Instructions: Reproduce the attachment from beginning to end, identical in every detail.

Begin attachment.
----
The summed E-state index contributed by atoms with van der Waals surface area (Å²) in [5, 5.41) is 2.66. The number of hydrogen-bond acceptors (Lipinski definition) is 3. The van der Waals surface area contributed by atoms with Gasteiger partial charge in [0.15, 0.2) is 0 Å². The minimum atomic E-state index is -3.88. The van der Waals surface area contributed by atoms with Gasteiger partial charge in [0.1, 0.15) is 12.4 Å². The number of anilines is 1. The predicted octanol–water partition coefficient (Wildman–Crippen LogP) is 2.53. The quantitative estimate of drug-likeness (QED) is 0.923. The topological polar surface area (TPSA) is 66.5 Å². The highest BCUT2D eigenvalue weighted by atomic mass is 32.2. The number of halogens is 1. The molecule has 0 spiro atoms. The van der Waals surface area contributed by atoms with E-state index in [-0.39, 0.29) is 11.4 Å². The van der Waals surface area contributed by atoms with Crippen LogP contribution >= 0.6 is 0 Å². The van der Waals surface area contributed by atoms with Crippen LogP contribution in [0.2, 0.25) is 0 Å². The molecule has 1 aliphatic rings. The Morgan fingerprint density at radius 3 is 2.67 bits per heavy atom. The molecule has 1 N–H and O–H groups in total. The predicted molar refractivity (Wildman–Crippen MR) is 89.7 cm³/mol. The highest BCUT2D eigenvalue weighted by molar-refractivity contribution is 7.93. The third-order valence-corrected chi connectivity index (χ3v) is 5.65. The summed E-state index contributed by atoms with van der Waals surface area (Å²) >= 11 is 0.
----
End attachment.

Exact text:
The summed E-state index contributed by atoms with van der Waals surface area (Å²) in [5, 5.41) is 2.66. The number of hydrogen-bond acceptors (Lipinski definition) is 3. The van der Waals surface area contributed by atoms with Gasteiger partial charge in [0.15, 0.2) is 0 Å². The minimum atomic E-state index is -3.88. The van der Waals surface area contributed by atoms with Gasteiger partial charge in [0.1, 0.15) is 12.4 Å². The number of anilines is 1. The predicted octanol–water partition coefficient (Wildman–Crippen LogP) is 2.53. The quantitative estimate of drug-likeness (QED) is 0.923. The topological polar surface area (TPSA) is 66.5 Å². The highest BCUT2D eigenvalue weighted by atomic mass is 32.2. The number of halogens is 1. The molecule has 0 spiro atoms. The van der Waals surface area contributed by atoms with E-state index in [-0.39, 0.29) is 11.4 Å². The van der Waals surface area contributed by atoms with Crippen LogP contribution >= 0.6 is 0 Å². The van der Waals surface area contributed by atoms with Crippen LogP contribution in [0.2, 0.25) is 0 Å². The molecule has 1 aliphatic rings. The Morgan fingerprint density at radius 3 is 2.67 bits per heavy atom. The molecule has 1 N–H and O–H groups in total. The predicted molar refractivity (Wildman–Crippen MR) is 89.7 cm³/mol. The highest BCUT2D eigenvalue weighted by molar-refractivity contribution is 7.93. The third-order valence-corrected chi connectivity index (χ3v) is 5.65. The summed E-state index contributed by atoms with van der Waals surface area (Å²) >= 11 is 0.